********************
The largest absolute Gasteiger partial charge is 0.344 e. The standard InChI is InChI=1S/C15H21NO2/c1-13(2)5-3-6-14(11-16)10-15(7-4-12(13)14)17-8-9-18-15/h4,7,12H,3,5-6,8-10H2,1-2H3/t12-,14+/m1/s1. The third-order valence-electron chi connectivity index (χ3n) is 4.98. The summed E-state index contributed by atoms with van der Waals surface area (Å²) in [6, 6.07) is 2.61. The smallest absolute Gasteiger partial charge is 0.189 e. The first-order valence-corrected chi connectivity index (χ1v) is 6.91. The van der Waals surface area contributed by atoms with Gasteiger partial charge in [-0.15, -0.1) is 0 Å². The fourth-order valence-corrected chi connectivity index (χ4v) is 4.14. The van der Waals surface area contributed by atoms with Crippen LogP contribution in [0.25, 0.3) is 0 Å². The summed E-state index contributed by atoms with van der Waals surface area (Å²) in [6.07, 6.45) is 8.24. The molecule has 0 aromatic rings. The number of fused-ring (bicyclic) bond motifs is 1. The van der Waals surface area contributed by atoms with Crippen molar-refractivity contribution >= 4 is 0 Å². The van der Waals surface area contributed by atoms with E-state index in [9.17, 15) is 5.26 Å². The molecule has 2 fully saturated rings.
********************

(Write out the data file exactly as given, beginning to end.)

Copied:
The largest absolute Gasteiger partial charge is 0.344 e. The standard InChI is InChI=1S/C15H21NO2/c1-13(2)5-3-6-14(11-16)10-15(7-4-12(13)14)17-8-9-18-15/h4,7,12H,3,5-6,8-10H2,1-2H3/t12-,14+/m1/s1. The third-order valence-electron chi connectivity index (χ3n) is 4.98. The summed E-state index contributed by atoms with van der Waals surface area (Å²) in [6, 6.07) is 2.61. The smallest absolute Gasteiger partial charge is 0.189 e. The first-order valence-corrected chi connectivity index (χ1v) is 6.91. The van der Waals surface area contributed by atoms with Gasteiger partial charge in [-0.15, -0.1) is 0 Å². The fourth-order valence-corrected chi connectivity index (χ4v) is 4.14. The van der Waals surface area contributed by atoms with Crippen LogP contribution in [0.25, 0.3) is 0 Å². The summed E-state index contributed by atoms with van der Waals surface area (Å²) in [6.07, 6.45) is 8.24. The molecule has 0 aromatic rings. The number of fused-ring (bicyclic) bond motifs is 1. The van der Waals surface area contributed by atoms with Crippen molar-refractivity contribution >= 4 is 0 Å². The van der Waals surface area contributed by atoms with E-state index in [9.17, 15) is 5.26 Å². The molecule has 2 fully saturated rings.